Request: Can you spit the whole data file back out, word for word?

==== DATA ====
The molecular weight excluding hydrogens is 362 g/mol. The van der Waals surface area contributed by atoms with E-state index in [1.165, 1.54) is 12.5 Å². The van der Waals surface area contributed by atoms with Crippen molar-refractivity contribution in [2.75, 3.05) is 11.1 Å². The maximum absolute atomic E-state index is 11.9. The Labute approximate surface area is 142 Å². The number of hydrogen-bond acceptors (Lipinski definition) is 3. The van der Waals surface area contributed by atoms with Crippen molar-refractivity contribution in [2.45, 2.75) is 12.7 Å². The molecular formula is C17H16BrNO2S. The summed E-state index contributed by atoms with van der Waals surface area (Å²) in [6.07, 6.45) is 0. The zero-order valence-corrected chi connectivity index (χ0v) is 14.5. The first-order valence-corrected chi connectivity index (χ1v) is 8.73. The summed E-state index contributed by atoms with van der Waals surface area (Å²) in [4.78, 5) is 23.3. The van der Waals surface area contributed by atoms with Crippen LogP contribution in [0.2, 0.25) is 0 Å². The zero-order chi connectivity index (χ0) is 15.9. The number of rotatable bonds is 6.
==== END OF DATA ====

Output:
The molecular weight excluding hydrogens is 362 g/mol. The van der Waals surface area contributed by atoms with E-state index in [1.165, 1.54) is 12.5 Å². The van der Waals surface area contributed by atoms with Crippen molar-refractivity contribution in [2.75, 3.05) is 11.1 Å². The maximum absolute atomic E-state index is 11.9. The Labute approximate surface area is 142 Å². The number of hydrogen-bond acceptors (Lipinski definition) is 3. The van der Waals surface area contributed by atoms with Crippen molar-refractivity contribution in [2.45, 2.75) is 12.7 Å². The molecular formula is C17H16BrNO2S. The summed E-state index contributed by atoms with van der Waals surface area (Å²) in [6.07, 6.45) is 0. The zero-order valence-corrected chi connectivity index (χ0v) is 14.5. The first-order valence-corrected chi connectivity index (χ1v) is 8.73. The summed E-state index contributed by atoms with van der Waals surface area (Å²) in [4.78, 5) is 23.3. The van der Waals surface area contributed by atoms with Crippen LogP contribution in [0.2, 0.25) is 0 Å². The zero-order chi connectivity index (χ0) is 15.9. The number of rotatable bonds is 6.